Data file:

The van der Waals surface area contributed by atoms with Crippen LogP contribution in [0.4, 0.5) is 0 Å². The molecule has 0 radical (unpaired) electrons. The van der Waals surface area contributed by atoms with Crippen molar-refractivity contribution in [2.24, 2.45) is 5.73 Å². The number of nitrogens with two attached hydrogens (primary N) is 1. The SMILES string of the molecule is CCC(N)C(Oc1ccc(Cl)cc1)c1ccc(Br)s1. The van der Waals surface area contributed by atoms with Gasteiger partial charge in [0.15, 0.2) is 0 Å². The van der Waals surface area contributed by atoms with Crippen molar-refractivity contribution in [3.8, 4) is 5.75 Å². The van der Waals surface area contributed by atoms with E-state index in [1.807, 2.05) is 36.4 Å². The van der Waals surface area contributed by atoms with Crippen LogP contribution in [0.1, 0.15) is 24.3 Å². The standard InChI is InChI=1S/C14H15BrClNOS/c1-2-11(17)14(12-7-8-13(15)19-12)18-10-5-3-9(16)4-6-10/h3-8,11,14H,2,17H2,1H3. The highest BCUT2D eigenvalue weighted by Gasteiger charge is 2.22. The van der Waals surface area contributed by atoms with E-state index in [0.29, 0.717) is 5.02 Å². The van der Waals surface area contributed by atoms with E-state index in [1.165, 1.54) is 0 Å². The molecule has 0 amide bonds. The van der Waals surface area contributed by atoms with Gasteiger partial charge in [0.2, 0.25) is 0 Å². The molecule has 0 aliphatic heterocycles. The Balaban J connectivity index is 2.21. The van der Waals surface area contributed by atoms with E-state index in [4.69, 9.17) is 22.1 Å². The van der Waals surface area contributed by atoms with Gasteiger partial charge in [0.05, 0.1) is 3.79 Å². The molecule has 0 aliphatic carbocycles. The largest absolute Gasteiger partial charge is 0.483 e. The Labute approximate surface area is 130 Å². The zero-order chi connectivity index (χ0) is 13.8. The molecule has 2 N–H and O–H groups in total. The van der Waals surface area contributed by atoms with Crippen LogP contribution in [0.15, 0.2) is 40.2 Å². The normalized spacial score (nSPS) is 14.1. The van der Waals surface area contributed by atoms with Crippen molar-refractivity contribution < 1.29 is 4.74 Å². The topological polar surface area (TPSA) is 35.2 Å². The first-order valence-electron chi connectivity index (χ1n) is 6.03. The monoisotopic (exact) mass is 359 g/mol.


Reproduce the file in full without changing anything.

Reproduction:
The van der Waals surface area contributed by atoms with Crippen LogP contribution in [0.4, 0.5) is 0 Å². The molecule has 0 radical (unpaired) electrons. The van der Waals surface area contributed by atoms with Crippen molar-refractivity contribution in [2.24, 2.45) is 5.73 Å². The number of nitrogens with two attached hydrogens (primary N) is 1. The SMILES string of the molecule is CCC(N)C(Oc1ccc(Cl)cc1)c1ccc(Br)s1. The van der Waals surface area contributed by atoms with Gasteiger partial charge in [0.15, 0.2) is 0 Å². The van der Waals surface area contributed by atoms with Crippen molar-refractivity contribution in [3.8, 4) is 5.75 Å². The van der Waals surface area contributed by atoms with E-state index in [1.807, 2.05) is 36.4 Å². The van der Waals surface area contributed by atoms with Crippen LogP contribution in [0.1, 0.15) is 24.3 Å². The standard InChI is InChI=1S/C14H15BrClNOS/c1-2-11(17)14(12-7-8-13(15)19-12)18-10-5-3-9(16)4-6-10/h3-8,11,14H,2,17H2,1H3. The highest BCUT2D eigenvalue weighted by Gasteiger charge is 2.22. The van der Waals surface area contributed by atoms with E-state index in [0.29, 0.717) is 5.02 Å². The van der Waals surface area contributed by atoms with E-state index in [1.165, 1.54) is 0 Å². The molecule has 0 amide bonds. The van der Waals surface area contributed by atoms with Gasteiger partial charge in [0.2, 0.25) is 0 Å². The molecule has 0 aliphatic heterocycles. The Balaban J connectivity index is 2.21. The van der Waals surface area contributed by atoms with E-state index in [4.69, 9.17) is 22.1 Å². The van der Waals surface area contributed by atoms with Gasteiger partial charge in [0.05, 0.1) is 3.79 Å². The molecule has 0 aliphatic carbocycles. The largest absolute Gasteiger partial charge is 0.483 e. The Labute approximate surface area is 130 Å². The zero-order chi connectivity index (χ0) is 13.8. The molecule has 2 N–H and O–H groups in total. The van der Waals surface area contributed by atoms with Crippen LogP contribution in [0.15, 0.2) is 40.2 Å². The normalized spacial score (nSPS) is 14.1. The van der Waals surface area contributed by atoms with Crippen molar-refractivity contribution < 1.29 is 4.74 Å². The topological polar surface area (TPSA) is 35.2 Å². The first-order valence-electron chi connectivity index (χ1n) is 6.03. The monoisotopic (exact) mass is 359 g/mol.